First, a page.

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Anesthesia free dental work

            We were about five minutes into the wrestling match and still hadn’t made much progress in identifying the source of the evil smell coming from Carmella’s mouth.  Normally she was a friendly and outgoing Boston Terrier, but she just didn’t understand why this stranger was trying to pull her lips back along the sides of her teeth.  I think she suspected I was trying to smother her, so she was whipping her head back and forth and up and down trying to buck me off like a bronco.  I briefly wondered if my own dentist ever reflected on how lucky he was to work with patients who comprehend the process and play along, making his dental examination and treatment a relative cakewalk. 

             I finally gave up trying to force the issue, turned Carmella’s head loose, and without touching her just peered inside her mouth as she panted .  I got a fleeting glimpse of red gums, and blackish tartar on her upper first molars, way in the back of her mouth.  They were most likely abscessed, causing pain as well as stink, and they almost certainly needed to be extracted in order for her mouth to be healthy.

            The estimate to have Carmella’s dental problems addressed included pre-surgical bloodwork to make sure there were no surprises like surreptitiously compromised kidneys or liver that would spell trouble down the way,  IV catheter and fluids for systemic support during what was probably going to be an hour long procedure, general anesthesia, dental x-rays for teeth that were of questionable soundness, surgical extractions, ultrasonic scaling, tooth polishing, pain medication, and antibiotics.  It was several hundred dollars.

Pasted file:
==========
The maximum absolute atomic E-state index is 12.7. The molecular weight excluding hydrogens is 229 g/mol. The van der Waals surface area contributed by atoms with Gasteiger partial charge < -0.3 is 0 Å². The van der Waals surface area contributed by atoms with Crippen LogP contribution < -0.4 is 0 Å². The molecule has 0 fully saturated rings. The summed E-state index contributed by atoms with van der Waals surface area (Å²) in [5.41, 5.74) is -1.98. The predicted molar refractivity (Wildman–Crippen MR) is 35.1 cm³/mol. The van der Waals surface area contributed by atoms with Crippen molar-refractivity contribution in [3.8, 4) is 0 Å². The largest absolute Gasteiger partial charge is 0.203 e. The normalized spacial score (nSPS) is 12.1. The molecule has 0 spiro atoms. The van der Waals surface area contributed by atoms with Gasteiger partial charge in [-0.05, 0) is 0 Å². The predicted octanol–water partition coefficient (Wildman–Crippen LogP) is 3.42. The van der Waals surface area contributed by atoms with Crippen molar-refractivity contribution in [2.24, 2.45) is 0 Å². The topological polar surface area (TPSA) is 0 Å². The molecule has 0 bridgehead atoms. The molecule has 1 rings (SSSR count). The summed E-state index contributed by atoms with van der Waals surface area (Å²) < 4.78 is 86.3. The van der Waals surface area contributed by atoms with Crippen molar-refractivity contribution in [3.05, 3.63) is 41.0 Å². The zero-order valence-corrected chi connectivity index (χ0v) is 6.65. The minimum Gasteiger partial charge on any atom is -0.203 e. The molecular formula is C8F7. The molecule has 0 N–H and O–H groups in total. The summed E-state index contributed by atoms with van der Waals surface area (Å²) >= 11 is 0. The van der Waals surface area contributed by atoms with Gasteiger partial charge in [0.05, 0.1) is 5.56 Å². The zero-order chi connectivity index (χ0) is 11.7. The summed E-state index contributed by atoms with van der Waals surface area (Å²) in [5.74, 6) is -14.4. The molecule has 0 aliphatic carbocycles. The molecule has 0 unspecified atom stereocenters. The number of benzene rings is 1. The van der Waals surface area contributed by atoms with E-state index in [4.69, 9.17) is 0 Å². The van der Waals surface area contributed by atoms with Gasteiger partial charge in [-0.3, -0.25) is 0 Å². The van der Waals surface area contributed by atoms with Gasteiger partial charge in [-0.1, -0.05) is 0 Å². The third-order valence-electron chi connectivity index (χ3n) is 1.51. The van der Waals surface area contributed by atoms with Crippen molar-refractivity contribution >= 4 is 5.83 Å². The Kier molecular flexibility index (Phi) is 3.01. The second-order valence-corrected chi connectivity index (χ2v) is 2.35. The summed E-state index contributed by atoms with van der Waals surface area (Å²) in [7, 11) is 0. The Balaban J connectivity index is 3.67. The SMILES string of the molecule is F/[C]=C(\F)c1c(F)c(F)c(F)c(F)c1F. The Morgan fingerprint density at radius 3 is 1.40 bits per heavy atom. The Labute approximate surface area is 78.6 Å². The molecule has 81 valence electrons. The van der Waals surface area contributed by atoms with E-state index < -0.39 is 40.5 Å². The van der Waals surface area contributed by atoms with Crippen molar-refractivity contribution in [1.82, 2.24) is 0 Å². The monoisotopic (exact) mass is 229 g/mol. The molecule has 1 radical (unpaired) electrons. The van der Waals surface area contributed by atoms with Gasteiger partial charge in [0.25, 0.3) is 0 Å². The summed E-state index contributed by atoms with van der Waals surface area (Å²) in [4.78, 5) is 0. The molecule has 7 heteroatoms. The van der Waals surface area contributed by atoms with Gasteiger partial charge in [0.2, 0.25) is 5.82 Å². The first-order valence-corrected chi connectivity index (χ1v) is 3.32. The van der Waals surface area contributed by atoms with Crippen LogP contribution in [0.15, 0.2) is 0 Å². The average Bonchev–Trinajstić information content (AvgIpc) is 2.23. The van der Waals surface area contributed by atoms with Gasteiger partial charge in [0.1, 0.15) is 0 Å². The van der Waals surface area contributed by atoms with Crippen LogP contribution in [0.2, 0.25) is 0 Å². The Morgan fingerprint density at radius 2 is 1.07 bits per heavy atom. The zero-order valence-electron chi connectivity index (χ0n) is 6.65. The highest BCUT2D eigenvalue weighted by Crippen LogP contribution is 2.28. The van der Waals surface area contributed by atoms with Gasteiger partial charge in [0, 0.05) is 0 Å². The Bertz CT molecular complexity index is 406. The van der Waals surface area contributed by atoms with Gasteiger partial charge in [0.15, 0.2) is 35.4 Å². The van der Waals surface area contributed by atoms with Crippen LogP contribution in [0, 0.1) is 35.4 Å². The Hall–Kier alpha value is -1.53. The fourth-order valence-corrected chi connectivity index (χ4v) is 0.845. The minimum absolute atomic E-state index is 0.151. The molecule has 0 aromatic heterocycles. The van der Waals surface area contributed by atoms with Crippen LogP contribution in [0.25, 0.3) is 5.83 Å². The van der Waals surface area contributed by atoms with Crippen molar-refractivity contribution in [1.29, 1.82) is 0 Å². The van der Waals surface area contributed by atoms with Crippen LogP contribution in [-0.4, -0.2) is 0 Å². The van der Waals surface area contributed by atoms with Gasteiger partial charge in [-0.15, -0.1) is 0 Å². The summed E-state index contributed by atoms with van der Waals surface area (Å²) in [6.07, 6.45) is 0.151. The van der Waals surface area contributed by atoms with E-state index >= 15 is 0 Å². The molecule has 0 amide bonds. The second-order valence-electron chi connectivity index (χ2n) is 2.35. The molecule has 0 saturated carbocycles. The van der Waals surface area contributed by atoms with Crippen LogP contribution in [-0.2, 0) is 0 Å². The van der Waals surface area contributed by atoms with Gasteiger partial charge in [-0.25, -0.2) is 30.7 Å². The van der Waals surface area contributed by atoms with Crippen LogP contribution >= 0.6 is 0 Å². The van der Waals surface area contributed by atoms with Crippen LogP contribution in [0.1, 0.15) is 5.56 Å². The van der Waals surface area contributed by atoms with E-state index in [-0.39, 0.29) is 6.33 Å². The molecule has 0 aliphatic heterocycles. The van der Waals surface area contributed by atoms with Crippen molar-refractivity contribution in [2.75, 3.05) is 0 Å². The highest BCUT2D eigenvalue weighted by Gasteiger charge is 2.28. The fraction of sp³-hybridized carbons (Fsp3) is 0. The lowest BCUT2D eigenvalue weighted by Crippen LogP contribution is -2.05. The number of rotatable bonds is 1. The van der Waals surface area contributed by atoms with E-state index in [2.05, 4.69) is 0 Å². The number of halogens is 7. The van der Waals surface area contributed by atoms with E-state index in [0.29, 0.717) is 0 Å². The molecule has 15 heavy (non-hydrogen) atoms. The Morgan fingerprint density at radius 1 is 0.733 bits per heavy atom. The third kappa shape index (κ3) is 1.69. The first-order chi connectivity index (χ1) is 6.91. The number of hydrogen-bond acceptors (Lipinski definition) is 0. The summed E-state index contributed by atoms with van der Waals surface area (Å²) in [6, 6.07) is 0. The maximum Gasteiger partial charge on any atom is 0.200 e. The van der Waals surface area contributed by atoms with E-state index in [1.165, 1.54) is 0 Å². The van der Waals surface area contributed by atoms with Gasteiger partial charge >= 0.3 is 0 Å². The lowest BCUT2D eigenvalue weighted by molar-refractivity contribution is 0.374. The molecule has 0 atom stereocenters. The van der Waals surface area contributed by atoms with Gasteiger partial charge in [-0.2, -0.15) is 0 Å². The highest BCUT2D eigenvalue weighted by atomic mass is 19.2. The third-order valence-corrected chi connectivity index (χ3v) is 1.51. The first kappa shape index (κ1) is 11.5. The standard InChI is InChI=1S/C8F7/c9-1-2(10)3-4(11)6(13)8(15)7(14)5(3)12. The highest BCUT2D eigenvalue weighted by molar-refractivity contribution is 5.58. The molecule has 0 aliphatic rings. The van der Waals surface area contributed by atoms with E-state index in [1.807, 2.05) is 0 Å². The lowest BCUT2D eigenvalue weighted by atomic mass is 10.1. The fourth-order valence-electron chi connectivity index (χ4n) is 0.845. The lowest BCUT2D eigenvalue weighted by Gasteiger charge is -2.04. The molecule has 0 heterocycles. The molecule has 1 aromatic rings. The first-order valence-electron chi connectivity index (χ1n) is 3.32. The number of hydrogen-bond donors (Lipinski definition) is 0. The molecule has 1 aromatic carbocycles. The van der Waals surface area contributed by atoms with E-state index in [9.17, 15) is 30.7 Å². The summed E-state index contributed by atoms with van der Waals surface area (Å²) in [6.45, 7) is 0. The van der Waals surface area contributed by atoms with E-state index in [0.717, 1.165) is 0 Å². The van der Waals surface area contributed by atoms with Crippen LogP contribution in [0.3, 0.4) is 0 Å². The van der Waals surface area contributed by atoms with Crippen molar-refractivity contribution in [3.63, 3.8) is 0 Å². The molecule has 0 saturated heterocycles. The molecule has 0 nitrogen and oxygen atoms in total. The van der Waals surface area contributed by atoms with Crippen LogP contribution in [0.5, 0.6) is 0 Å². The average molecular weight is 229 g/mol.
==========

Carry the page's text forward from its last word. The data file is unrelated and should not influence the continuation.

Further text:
A few days later Carmella’s owner called with questions.  He couldn’t understand why this procedure was so expensive.  He had spoken to someone who said that she could do an anesthesia-free dental cleaning which would be much safer and could be done at a fraction of the cost.  She had also said that that rather than extracting the teeth she would  be able to clean them up and save them.

            I asked Carmella’s owner to take a moment to consider how effectively her teeth could be treated by someone poking sharp instruments into her mouth when she wouldn’t even let me lift her lips with my fingers just to look at her teeth.  The truth is that even with an extraordinarily cooperative awake patient the best that can be achieved is scraping the most visible tartar off the outside surface of the teeth.  Although the teeth  look better, nothing effective has been done to remove the tartar under the gums that is the real source of problems.  The enamel on the teeth would be gouged by the instruments and not polished, so in the future tartar would build up faster.  Because infected teeth cannot be cured with antibiotics alone they must come out for the mouth to be healthy, and it is impossible (or at least inhumane) to extract them without anesthesia.  A thorough exam of the entire mouth to determine which teeth are sound and which are not, a process that often requires x-rays to be taken from inside the mouth, also cannot be accomplished without anesthesia, no matter how nice a patient is.  Chipping the gunk off the outside of rotten teeth does make them seem prettier for a while, but it doesn’t qualify as “saving” the teeth.  A more accurate description would be willfully allowing a serious medical problem to fester.

            In the end the decision is up to him--A lower cost procedure that would involve an hour of thrashing and struggling with Carmella to achieve a halfway cleaned up mouth with all serious problems left untouched, or a more expensive procedure done painlessly and thoroughly that would lead to actual oral health in the long run.

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